AP says it will “take action” against web aggregators that don’t pay fees for linking to AP stories.
Taking aim at the way news is spread across the Internet, The
Associated Press said on Monday that it will demand that Web sites
obtain permission to use the work of The A.P. or its member newspapers,
and share revenue with the news organizations, and that it will take
legal action those that do not.
Associated Press executives said the policy was aimed at major search engines like Google, Yahoo and their competitors, and also at news aggregators like the Huffington Post,
as well as companies that sell packaged news services. They said they
do not want to stop the appearance of articles around the Web, but to
exercise some control over it and to profit from it. The A.P. also said
it is developing a system to track news articles online and determine
whether they were used legally.
Okay, I realize I have a self interest here. ArtsJournal is built on aggregating stories and sending readers after them. And I realize the newspaper industry is under siege and that AP is suffering. The news industry’s woes have spawned a number of increasingly desperate please for solutions, the most common of which seems to be that readers are going to have to start paying for content because it costs us to produce it and they just have to. That’s not an argument, it’s cry of desperation, and there’s so far no evidence that readers will so pay because they want to.
But if you want to understand why the news industry has so failed at adapting to the web, this latest threat by AP is a good example. Google is the enemy? Actually, Google send more traffic to most websites than any other source. Publishers clamor for Google attention. A whole industry has grown up around optimizing web pages to attract Google. Google can throw so much attention to a news story that it can swamp your server. This is bad?
According to the AP, yes. But the AP argument is wishful thinking and not just a little bit disingenuous. If publishers (or AP) didn’t want Google crawling its pages and aggregating links, there’s a way technically to make those pages invisible to Google. So this isn’t s legal argument, it’s a technical one. What AP seems to be saying is “please aggregate us, but because you’re so good at it we want you to pay us.” Trouble is, since AP and the publishers have allowed Google unfettered access, and indeed encouraged the search engines to discover their content, they wouldn’t seem to have much of a case arguing that Google is “stealing” from them.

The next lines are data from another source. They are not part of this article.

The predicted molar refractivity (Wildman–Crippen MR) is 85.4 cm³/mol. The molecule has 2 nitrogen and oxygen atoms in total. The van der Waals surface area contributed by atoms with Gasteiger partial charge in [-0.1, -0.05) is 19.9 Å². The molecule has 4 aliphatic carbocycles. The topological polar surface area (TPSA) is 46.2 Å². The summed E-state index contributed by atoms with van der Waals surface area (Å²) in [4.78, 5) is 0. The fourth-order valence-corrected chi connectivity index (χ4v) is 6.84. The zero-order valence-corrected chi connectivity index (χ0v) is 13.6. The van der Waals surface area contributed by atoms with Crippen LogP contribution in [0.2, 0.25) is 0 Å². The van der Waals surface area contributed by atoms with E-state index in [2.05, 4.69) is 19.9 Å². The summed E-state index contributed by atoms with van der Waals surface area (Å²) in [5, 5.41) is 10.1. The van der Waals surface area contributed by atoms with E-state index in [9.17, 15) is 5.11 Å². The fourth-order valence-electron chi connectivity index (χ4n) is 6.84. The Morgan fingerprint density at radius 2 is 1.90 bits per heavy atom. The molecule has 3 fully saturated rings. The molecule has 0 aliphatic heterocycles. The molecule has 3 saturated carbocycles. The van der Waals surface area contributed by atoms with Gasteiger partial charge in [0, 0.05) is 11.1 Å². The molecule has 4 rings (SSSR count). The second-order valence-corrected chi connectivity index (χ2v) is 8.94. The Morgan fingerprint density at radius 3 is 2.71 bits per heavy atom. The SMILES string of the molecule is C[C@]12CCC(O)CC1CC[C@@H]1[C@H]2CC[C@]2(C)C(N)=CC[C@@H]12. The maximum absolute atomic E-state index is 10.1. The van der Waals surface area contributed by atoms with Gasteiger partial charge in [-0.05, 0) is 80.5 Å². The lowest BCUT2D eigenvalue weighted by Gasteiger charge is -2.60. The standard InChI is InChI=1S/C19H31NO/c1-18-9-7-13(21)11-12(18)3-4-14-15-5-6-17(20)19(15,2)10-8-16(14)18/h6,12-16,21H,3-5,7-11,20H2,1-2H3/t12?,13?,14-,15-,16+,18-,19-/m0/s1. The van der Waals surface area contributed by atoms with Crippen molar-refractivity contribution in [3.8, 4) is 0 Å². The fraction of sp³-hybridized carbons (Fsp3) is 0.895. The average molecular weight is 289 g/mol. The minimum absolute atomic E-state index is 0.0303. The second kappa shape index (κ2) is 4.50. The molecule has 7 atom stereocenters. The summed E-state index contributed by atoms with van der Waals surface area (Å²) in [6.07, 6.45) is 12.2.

And other aggregators? The web is all about pointing users to content. This blog entry is based on a story found in the New York Times. Does that mean I should be paying the Times for writing about their story? Fair use would seem to protect me.
And ArtsJournal? I believe we offer a valuable service in curating stories about the arts. Our little headlines and excerpts are intended to throw traffic at stories that might not otherwise get a lot of attention. Without us, fewer readers will see those stories. Editors pitch us to link stories every day. So this is stealing? If we had to pay to link to news publications such as the Times, we’d stop linking to them and we’d concentrate on finding other content. And this is the real problem for the traditional press. When they were the only sources, they could dictate the terms. The proliferation of other content has diminished their power, and walling themselves off from the rest of the web will only hasten their downward business spiral.
One last point. I will say that it does seem to me that sites like Huffington have been crossing a line in recent months. Their excerpts are now often so long that there’s no reason to click the link to see the original story. This does seem like they’re appropriating stories in a way that offers no benefit to the source. As a daily user of the site, I find the long excerpts annoying (I’d prefer to see the complete original).
I understand HufPo wants to inflate its page views. In the long run though, I think this policy damages them – from the reader side, it forces extra navigation to get to the sources, and from the publisher side it cuts down the amount of traffic HufgfPo could send.